The influence of surface tension on air-water flows, J. Hydraulic Engineering
I. W. M. Pothof; A. D. Schuit; and F. H. L. R. Clemens (2013).The influence of surface tension on air-water flows, J. Hydraulic Engineering J. Hydraul. Eng., 139(1), 44–50.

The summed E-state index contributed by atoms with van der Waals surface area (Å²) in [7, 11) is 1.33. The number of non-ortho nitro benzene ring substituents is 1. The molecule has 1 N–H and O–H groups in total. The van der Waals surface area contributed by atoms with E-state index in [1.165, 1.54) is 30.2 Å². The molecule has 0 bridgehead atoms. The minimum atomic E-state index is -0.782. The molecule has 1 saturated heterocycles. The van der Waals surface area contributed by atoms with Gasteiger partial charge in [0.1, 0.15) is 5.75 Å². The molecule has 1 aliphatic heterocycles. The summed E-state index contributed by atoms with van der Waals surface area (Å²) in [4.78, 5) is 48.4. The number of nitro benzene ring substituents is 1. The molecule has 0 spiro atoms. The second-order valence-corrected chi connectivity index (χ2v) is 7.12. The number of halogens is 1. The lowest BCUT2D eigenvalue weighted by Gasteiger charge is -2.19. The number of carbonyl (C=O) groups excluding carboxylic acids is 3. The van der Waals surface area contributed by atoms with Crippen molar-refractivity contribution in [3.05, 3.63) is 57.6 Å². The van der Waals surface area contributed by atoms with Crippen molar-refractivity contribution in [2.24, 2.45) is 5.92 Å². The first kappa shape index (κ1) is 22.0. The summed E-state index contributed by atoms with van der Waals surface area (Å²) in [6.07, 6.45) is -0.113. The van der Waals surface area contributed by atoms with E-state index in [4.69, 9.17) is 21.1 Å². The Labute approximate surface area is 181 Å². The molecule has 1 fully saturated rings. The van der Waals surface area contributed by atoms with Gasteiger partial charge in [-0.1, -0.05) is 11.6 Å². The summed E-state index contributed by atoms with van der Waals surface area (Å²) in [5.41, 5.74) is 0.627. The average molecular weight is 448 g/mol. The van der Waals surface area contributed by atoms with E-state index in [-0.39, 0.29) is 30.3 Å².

Stricter environmental regulations have led to new wastewater treatment plants and a centralization of existing wastewater treatment plants. Therefore, pressurized wastewater mains have become an indispensable link between the collection systems and the treatment plants. In urban areas in particular, these pipelines include many inverted siphons to cross other infrastructure, like railways, motorways, other pipelines, and buildings. Accumulation of air in downward sloping sections of these wastewater mains reduces the transport capacity significantly. A dominant air transport mechanism is the air-entraining hydraulic jump at the tail of an accumulated air pocket. The novelty of this paper is a systematic investigation of the influence of surface tension on the air discharge in downward sloping pipe sections. Experiments have been performed with clean water, surfactant-added water, and wastewater. The experiments with surfactant-added water confirm that the air discharge increases significantly at lower surface tension. However, the lower surface tension of wastewater does not enhance the air transport in comparison with the air transport in clean water.